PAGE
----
Stabilization Wedges and the Management of Global Carbon for the Next 50 Years: A Primer for the Physicist as Researcher and Teacher Robert Socolow Princeton University socolow@princeton.edu Fermi National Accelerator Laboratory April 18, 2007 - PowerPoint PPT Presentation

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Stabilization Wedges and the Management of Global Carbon for the Next 50 Years: A Primer for the Physicist as Researcher and Teacher Robert Socolow Princeton University socolow@princeton.edu Fermi National Accelerator Laboratory April 18, 2007

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Title: Stabilization Wedges and the Management of Global Carbon for the Next 50 Years: A Primer for the Physicist as Researcher and Teacher Robert Socolow Princeton University socolow@princeton.edu Fermi National Accelerator Laboratory April 18, 2007


1
Stabilization Wedges and the Managementof Global
Carbon for the Next 50 YearsA Primer for the
Physicist as Researcher and TeacherRobert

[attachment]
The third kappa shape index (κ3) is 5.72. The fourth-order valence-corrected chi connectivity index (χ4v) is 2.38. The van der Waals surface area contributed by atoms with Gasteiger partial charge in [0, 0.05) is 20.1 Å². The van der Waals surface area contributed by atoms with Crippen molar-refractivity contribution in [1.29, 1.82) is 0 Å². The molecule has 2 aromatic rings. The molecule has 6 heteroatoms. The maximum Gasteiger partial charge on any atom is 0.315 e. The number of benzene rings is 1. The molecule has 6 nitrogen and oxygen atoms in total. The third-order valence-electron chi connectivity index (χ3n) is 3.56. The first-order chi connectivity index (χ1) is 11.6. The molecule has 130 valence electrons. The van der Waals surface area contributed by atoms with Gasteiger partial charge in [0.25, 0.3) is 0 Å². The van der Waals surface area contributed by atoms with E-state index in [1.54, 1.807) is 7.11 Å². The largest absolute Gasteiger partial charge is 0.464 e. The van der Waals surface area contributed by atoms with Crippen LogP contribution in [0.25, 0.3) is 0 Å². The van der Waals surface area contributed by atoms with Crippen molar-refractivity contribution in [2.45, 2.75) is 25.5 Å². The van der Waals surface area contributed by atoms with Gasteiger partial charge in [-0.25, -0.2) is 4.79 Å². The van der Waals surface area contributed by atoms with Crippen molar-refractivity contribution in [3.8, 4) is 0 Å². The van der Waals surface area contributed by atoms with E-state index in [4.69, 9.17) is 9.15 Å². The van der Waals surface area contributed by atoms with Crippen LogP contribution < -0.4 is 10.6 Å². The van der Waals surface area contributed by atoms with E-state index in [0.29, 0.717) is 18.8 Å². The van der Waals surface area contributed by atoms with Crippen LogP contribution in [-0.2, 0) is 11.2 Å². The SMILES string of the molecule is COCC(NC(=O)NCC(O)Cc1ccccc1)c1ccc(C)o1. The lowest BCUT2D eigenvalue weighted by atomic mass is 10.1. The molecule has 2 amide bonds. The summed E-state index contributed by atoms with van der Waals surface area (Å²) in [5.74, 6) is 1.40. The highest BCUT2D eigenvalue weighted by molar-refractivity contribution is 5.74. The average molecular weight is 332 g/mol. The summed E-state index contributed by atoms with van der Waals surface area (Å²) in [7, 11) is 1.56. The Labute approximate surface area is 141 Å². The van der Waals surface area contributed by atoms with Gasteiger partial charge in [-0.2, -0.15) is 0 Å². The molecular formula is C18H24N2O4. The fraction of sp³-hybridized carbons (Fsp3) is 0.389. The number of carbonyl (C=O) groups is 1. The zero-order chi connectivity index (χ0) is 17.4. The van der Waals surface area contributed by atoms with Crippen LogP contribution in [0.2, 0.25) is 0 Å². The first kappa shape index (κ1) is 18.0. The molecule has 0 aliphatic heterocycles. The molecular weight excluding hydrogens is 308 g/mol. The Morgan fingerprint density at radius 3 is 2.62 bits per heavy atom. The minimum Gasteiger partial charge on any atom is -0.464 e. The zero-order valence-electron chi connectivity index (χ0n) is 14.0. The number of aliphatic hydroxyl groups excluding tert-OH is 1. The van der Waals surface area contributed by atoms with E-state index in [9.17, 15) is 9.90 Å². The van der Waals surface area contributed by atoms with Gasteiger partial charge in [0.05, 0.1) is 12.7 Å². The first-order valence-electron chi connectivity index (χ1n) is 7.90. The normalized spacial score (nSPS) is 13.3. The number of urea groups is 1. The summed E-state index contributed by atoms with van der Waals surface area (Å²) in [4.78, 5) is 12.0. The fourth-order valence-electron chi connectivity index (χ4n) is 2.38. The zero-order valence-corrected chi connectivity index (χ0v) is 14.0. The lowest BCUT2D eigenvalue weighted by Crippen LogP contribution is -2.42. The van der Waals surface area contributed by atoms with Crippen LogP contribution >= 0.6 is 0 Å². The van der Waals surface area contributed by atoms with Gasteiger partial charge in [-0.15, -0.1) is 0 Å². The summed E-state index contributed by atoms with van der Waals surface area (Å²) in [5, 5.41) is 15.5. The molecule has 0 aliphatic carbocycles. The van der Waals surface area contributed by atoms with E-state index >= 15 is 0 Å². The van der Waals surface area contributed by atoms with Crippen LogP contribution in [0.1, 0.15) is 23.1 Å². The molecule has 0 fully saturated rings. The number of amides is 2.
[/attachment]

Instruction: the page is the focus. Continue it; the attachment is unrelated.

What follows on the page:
SocolowPrinceton Universitysocolow_at_princeton.edu
Fermi National Accelerator LaboratoryApril 18,
2007
2
Good Advice Long Ago Received
Never underestimate a persons intelligence, nor
overestimate what they know.
3
Outline of Talk
  1. The Earth system
  2. The energy system
  3. The wedge model
  4. The rush to coal
  5. Efficiency
  6. Solution science and prospicience

4
THE EARTH SYSTEMAll of this belongs in physics
courses
5
Earths Energy Balance
Model 1 ? /4 ? T4. ? 1368 W/m2 ? T
279K Model 2 (1-a) ? /4 ? T4. a 0.31
? T 254K. (Adding an albedo is better science
but gives a worse result.) Actual Te 288K.
Missing An atmosphere with a greenhouse effect
(responsible for 34K of warming).
Rubin, p. 476
6
The atmosphere as a bathtub, with current inputs
and outputs of carbon
7
Past, present, and potential future levels of
carbon in the atmosphere
Rosetta Stone 2.1 billon metric tons of carbon
added to the atmosphere as CO2 raises its CO2
concentration by one part per million,.
8
Atmospheric CO2 Concentration with and without
1980-99 sinks
Sinks
Good enough model Half stays in. Fact about our
Atmosphere 2.1 GtC 1 ppm
9
Growth Rate of Carbon Reservoirs
10
2. ENERGY
11
Ratio Solar Input/ Human Use
Solar Input 120x1015 W 0.69 x 1368 W/m2 x ?
x (6370 km)2 Human Use 13x1012 W (2
kW/capita) 400 EJ/year Ratio 10,000. How
could we possibly get into trouble? Answer via
carbon dioxide.